Ten men were convicted on Thursday for their role in the largest cocaine washing operation ever discovered in the Netherlands. They were sentenced by the court in Amsterdam to prison terms ranging from 18 months to six years. Their lab was located in the village of Nijeveen, Drenthe, in 2020.
These prison terms are less than was previously recommended. Last December, the Public Prosecution Service (OM) asked for prison terms ranging from four to 12 years.
The gang leader was 53-year-old Oguz H., from Tilburg. The OM suggested he receive 12 years behind bars, but he disappeared shortly after the police raided the lab. He has since gone missing and was convicted in absentia.
Alejandro C., a 42-year-old from Colombia, was previously sentenced in the U.S. to 32 years in prison for cocaine smuggling. He was sentenced in Amsterdam on Thursday to four years in prison. Two of the other suspects were given five years in prison, three received four years, and the remaining three received three years, 30 months, and 18 months behind bars.
The lab, which was shut down in August 2020, was described after the discovery as the largest cocaine washing plant ever found in the Netherlands. It had such an enormous capacity that it could produce a yield valued at over 2.1 billion euros in just one year. In the short time it was running it would have been making daily revenue of three to five million euros, according to the OM.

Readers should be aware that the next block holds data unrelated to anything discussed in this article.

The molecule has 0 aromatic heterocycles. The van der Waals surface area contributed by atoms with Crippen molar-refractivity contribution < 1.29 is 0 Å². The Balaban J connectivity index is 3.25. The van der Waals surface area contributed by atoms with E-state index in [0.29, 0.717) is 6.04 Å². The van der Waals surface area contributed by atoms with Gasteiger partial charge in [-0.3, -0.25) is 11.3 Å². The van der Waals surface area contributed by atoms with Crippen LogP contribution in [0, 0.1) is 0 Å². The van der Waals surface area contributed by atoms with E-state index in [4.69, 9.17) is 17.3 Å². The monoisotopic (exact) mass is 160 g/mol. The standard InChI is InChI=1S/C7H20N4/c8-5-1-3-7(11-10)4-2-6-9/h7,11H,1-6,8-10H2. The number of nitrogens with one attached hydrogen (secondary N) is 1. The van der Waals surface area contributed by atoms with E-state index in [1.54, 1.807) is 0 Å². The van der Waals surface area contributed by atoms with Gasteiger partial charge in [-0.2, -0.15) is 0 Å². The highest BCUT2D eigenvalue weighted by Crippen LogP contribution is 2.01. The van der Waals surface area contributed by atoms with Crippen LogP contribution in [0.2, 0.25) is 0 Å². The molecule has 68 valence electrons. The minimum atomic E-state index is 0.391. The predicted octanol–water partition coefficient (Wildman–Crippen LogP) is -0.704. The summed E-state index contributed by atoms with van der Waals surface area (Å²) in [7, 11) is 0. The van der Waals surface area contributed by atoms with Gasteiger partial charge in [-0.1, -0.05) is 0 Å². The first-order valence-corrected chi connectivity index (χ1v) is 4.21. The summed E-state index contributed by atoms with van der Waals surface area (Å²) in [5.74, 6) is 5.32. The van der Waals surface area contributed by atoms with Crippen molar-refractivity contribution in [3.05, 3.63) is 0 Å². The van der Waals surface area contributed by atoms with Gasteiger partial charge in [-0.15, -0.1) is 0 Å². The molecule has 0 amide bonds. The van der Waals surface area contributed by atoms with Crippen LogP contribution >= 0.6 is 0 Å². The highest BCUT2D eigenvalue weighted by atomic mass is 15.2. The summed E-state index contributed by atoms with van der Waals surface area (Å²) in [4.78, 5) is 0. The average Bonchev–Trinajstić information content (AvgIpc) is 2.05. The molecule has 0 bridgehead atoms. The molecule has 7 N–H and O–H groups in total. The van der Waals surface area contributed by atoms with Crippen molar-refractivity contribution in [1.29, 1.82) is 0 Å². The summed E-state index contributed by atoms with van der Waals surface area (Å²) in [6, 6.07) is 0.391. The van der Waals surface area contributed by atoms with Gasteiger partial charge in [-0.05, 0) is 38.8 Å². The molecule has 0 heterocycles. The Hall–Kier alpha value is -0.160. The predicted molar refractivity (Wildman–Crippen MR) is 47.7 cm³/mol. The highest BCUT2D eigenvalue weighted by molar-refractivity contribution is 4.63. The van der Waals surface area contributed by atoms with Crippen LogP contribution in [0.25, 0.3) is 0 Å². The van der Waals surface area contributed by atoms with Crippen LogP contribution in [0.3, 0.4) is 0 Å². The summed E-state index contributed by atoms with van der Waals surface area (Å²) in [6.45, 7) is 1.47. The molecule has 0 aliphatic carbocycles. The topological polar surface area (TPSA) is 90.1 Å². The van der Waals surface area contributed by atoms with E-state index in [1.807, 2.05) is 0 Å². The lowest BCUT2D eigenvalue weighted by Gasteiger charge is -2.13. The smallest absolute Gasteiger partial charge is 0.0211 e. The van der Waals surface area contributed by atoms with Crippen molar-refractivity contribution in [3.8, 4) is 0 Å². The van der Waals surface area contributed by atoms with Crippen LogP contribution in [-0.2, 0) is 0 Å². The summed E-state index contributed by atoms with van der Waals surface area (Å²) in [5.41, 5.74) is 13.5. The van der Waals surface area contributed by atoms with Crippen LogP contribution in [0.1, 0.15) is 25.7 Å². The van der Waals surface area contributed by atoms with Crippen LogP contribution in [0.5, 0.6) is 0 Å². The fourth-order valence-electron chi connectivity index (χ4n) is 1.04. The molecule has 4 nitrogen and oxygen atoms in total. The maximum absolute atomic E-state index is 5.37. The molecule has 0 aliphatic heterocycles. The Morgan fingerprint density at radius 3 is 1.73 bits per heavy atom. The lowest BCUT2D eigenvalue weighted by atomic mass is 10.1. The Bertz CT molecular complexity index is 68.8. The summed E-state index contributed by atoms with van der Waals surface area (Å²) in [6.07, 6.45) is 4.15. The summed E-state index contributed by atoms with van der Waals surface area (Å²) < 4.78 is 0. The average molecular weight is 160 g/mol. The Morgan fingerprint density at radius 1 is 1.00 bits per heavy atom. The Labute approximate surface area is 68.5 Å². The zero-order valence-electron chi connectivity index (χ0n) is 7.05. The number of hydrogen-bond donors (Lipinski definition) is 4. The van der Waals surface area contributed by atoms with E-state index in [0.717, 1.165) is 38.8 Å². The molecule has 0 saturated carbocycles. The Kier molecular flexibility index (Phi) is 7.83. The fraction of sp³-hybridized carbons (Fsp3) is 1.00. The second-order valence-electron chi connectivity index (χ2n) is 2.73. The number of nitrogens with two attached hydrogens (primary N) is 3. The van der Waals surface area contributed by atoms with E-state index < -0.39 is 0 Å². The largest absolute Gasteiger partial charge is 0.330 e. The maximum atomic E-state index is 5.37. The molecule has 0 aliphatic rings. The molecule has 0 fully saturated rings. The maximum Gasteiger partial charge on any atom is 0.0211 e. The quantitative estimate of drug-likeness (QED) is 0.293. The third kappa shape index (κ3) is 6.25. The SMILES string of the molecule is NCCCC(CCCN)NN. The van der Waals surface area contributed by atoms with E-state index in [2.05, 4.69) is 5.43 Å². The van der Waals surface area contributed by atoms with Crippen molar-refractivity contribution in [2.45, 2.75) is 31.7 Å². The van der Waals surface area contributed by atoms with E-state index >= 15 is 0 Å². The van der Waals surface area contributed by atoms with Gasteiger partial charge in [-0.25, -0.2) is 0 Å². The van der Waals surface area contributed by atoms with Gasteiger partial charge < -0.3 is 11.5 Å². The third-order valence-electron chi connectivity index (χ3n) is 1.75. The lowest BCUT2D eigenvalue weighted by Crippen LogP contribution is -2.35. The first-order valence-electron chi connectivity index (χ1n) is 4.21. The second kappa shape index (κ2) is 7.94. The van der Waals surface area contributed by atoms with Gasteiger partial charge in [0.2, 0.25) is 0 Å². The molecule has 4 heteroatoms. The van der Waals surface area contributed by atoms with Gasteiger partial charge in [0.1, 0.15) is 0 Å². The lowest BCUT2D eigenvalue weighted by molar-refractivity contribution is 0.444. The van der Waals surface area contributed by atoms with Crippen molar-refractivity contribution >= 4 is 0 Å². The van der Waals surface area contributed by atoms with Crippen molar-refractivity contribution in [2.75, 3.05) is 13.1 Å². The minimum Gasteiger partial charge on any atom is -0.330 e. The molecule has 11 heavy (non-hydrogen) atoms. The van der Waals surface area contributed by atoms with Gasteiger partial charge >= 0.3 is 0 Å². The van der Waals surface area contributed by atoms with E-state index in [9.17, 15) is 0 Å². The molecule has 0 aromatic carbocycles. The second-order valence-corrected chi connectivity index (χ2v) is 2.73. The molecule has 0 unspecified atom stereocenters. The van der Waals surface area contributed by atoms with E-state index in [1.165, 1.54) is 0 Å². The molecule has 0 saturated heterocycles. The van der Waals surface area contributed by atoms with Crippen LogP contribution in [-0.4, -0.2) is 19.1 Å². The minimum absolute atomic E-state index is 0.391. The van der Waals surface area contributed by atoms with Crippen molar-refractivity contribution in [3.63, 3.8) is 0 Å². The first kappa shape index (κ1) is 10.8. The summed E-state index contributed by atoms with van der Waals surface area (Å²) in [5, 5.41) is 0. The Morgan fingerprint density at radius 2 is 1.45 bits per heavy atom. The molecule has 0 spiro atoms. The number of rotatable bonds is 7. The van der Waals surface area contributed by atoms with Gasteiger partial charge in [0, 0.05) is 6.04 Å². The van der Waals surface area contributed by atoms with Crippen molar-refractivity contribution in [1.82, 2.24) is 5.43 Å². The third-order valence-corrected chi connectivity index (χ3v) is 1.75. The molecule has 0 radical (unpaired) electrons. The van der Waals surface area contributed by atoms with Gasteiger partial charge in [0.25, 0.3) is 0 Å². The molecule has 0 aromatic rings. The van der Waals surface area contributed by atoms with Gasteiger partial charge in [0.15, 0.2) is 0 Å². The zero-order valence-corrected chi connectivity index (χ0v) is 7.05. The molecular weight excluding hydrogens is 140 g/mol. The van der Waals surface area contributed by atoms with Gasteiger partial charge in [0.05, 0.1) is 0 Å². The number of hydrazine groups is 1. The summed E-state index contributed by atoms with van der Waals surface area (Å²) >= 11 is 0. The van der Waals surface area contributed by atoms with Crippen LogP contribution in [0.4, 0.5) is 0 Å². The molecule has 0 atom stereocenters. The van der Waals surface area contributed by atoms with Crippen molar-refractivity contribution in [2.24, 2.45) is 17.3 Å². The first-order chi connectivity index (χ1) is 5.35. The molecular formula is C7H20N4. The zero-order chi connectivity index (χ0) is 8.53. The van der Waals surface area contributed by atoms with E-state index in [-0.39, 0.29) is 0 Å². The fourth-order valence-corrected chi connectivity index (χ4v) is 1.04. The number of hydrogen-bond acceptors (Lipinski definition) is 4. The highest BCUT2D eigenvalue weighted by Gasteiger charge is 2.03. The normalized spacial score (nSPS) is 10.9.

Police found tens of thousands of liters of chemicals and about 100 kilograms of cocaine paste in the lab. During a raid in Apeldoorn, officers came across another 120,000 kilograms of coal, which contained 22,000 kilograms of cocaine.
The sentences were less severe than previously demanded by the OM, partly because the court based its judgment on the precedent set during the sentencing of another group of Colombians convicted in the scheme last year. The group was working in the lab during the police raid of the converted horse riding school. The facility was owned by Jan B., who had rented out part of his complex to the cocaine gang.
B. was sentenced to three years in prison last summer and the Colombian suspects received 30 months. The court said it had looked at judgments made in similar criminal cases.
The suspects convicted on Thursday largely invoked their right to remain silent during the trial. The men first came to police attention after the hacking of chat service, Encrochat, which allowed police to read messages that the criminals had sent to each other. A large body of evidence against the suspects came from these decrypted messages.